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Comment Re:How can they do this? (Score 1) 254 254

Easy - they just decide they are above the rules, file the paperwork and fee, and hope the USPTO is dumb enough to grant the trademark. In 2007 they filed a trademark application for the name "Princess Aurora". If you are uncultured you may think there's nothing wrong with trademarking Sleeping Beauty's name, but if you know ballet at all then you know Tchaikovsky gave that name to the lead role in his Sleeping Beauty ballet back in the 19th century. If the USPTO is stupid or corrupt enough to award that trademark, then no ballet troupe or school in the United States will ever be able to perform Sleeping Beauty without paying Disney for their permission. Never mind that they took the public domain character from Tchaikovsky's work, or that most of the music in their 1959 animated movie was composed by Tchaikovsky, since Princess Aurora was a character in their movie they think they have total right to that name!
Cellphones

Cell Phone Interception At Def Con 95 95

ChrisPaget writes "I'm planning a pretty significant demonstration of GSM insecurity at Defcon next week, where I'll intercept and record cellular calls made by my attendees, live on-stage, no user-input required. As you can imagine, intercepting cellphones is a Very Big Deal in the eyes of the law; this blog post is an attempt to reassure everyone that their privacy is being taken seriously despite the nature of the demo. I'm not just making it up either — the EFF have helped significantly with the details."

Comment How paranoid are you? (Score 1) 393 393

When I lived in an area prone to a lot of lightning storms, I got into the habit of putting my backups into anti static bags, then into a cardboard lined steel ammo can with a desiccant pack.

Steel ammo cans can be purchased at any surplus store and many outdoor/hunting stores. They will protect from lightning as well as electromagnetic pulse. They come with a rubber gasket making them waterproof, but they are not fireproof - if your house burns down around the ammo can, the heat will destroy your drives.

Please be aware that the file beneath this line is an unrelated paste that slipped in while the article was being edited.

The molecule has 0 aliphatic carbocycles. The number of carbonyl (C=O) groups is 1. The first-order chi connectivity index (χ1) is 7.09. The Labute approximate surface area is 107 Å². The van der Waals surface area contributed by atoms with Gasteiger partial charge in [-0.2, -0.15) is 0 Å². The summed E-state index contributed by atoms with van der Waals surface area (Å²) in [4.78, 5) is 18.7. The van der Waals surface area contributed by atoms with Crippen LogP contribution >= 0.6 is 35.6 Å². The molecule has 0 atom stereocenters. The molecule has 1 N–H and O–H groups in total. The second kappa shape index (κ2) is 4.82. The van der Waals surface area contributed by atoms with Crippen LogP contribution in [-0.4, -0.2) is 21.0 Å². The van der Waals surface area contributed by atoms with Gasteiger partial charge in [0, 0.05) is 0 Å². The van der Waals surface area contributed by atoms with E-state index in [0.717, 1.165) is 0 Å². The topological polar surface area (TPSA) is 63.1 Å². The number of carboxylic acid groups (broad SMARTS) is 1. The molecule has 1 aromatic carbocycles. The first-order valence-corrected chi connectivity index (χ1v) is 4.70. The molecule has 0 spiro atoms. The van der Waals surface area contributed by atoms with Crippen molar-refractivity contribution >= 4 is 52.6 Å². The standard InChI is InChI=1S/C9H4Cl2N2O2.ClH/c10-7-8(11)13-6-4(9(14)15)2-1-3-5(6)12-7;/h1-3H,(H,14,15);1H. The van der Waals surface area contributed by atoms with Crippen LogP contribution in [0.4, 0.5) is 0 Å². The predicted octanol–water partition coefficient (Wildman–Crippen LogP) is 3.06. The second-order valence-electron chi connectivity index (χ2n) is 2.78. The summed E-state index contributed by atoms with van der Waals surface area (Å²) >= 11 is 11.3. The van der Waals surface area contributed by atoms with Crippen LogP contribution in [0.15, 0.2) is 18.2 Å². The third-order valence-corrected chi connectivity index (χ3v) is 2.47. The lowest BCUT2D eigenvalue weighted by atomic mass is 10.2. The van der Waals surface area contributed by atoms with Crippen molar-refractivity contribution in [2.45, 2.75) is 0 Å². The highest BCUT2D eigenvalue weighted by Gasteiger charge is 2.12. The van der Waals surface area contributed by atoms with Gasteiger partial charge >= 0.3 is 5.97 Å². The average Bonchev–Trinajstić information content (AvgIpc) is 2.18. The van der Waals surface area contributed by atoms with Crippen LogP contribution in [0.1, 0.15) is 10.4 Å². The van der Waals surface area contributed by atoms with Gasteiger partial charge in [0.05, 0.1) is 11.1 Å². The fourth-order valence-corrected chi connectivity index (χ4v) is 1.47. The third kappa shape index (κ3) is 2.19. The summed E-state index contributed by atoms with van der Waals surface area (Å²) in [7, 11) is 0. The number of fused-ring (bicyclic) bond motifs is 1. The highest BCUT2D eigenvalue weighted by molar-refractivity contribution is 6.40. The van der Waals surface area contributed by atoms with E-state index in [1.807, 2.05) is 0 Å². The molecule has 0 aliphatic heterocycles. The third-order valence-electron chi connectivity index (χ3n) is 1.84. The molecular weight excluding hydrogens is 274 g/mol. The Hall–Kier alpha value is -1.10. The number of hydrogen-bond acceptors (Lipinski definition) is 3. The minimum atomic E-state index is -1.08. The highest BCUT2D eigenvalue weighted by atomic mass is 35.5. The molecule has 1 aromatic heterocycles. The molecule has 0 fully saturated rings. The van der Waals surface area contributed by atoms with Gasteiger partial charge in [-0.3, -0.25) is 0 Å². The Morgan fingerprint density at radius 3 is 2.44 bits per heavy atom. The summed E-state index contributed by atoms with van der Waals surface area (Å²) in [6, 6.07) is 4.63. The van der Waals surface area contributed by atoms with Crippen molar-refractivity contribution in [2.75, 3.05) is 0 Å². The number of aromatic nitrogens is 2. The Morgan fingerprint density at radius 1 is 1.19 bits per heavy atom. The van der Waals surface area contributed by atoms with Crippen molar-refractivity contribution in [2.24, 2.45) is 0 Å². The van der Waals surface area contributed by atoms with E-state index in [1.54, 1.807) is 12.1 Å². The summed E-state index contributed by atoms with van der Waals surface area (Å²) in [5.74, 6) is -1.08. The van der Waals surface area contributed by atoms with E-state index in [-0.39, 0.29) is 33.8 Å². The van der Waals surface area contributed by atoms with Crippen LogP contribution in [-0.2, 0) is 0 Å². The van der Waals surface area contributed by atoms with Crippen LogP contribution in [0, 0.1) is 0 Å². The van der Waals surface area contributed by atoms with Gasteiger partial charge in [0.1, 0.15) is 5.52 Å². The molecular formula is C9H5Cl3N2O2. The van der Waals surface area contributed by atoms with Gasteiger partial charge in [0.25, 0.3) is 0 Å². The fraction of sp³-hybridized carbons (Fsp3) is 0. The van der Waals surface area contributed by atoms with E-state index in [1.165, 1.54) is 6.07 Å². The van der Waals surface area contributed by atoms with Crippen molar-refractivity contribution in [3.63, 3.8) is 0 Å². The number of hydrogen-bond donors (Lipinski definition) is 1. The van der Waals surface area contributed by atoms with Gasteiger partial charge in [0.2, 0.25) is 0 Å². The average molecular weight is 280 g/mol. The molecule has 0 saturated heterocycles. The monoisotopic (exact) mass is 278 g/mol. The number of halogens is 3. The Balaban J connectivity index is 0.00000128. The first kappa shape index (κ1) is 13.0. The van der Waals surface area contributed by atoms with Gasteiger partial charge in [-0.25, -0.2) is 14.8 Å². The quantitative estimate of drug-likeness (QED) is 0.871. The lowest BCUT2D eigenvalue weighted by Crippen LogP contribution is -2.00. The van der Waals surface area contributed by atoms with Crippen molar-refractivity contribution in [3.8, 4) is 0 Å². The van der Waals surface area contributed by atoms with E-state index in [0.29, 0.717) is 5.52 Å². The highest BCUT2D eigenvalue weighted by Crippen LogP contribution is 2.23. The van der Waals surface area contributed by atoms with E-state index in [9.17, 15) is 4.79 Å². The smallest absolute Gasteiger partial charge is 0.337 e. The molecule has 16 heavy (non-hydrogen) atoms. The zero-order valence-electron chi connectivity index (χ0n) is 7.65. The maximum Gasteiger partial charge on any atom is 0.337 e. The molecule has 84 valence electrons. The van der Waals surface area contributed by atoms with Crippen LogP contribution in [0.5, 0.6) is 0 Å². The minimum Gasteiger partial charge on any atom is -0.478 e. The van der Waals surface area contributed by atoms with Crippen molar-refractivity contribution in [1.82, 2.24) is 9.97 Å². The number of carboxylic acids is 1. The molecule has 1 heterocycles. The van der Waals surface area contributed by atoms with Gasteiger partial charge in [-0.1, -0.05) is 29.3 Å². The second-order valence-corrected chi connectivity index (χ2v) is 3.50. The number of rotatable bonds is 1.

So, if you are really paranoid, get a fireproof safe big enough to store the ammo can...

Comment Re:NB... Designed and Built Their Radio (Score 1) 330 330

In my second year of high school I built my own 8 element Yagi antenna and used it to contact MIR. Contact was shortly after sunset, all I had to do was point my antenna at the right dot of light moving across the sky and move the antenna to track. When the space station entered Earth's shadow I just did my best to continue earlier movement.

The radio was something I had built myself from a kit in the summer before my freshman year at high school.

Doing something new or unique for your project is praiseworthy; something people have done for decades with mostly off the shelf parts, not so much.

Comment Foil envelope? (Score 1) 288 288

Earlier this year I renewed my passport book and also requested a passport card. The book has a shielded cover so it can't be read when closed, and the card came with a foil envelope that effectively shields the RFID chip from being read. I wonder if the NY and WA licenses come with something similar.
Linux Business

Submission + - iPhone gives rise to Mainstream Embedded Linux Cel

warcriminal writes: "Linux based cell phones are getting a second look and the source of this look by the industry is a stranger than fiction story — the iPhone. The iPhone is driving the resurgence of the Embedded Linux Cell Phone and PDA as a viable alternative. http://www.goitexpert.com/entry.cfm?entry=iPhone-g ives-rise-to-Mainstream-Embedded-Linux-Cell-Phones "
User Journal

Journal Journal: I, for one,

consider this to be a good thing. For the very reason:

Peter Leyden, director of the New Politics Institute political and new media think tank, said that YouTube video represents "a new era, a new wave of politics ... because it's not about Obama. It's about the end of the broadcast era."

Caldera

Submission + - Best Example of SCO's Absurd Claims

UnknowingFool writes: "Groklaw has posted IBM's explanation of SCO's claims about control of derivatives. For those who haven't been paying attention, SCO claims that IBM had no right to put their original code like JFS and RCU into Linux because IBM had access to and used SysV code, methods, and concepts in AIX and Dynix. For SCO, all of Dynix and AIX are derivatives and thus under the control of SCO regardless of who actually wrote the code. IBM's addendum illustrates that if the court accepts that argument, then SCO could claim that they own all internet devices like Blackberry's and satellites because TCP/IP (while developed independently by BSD) was included at one time in the past with AT&T Unix code."

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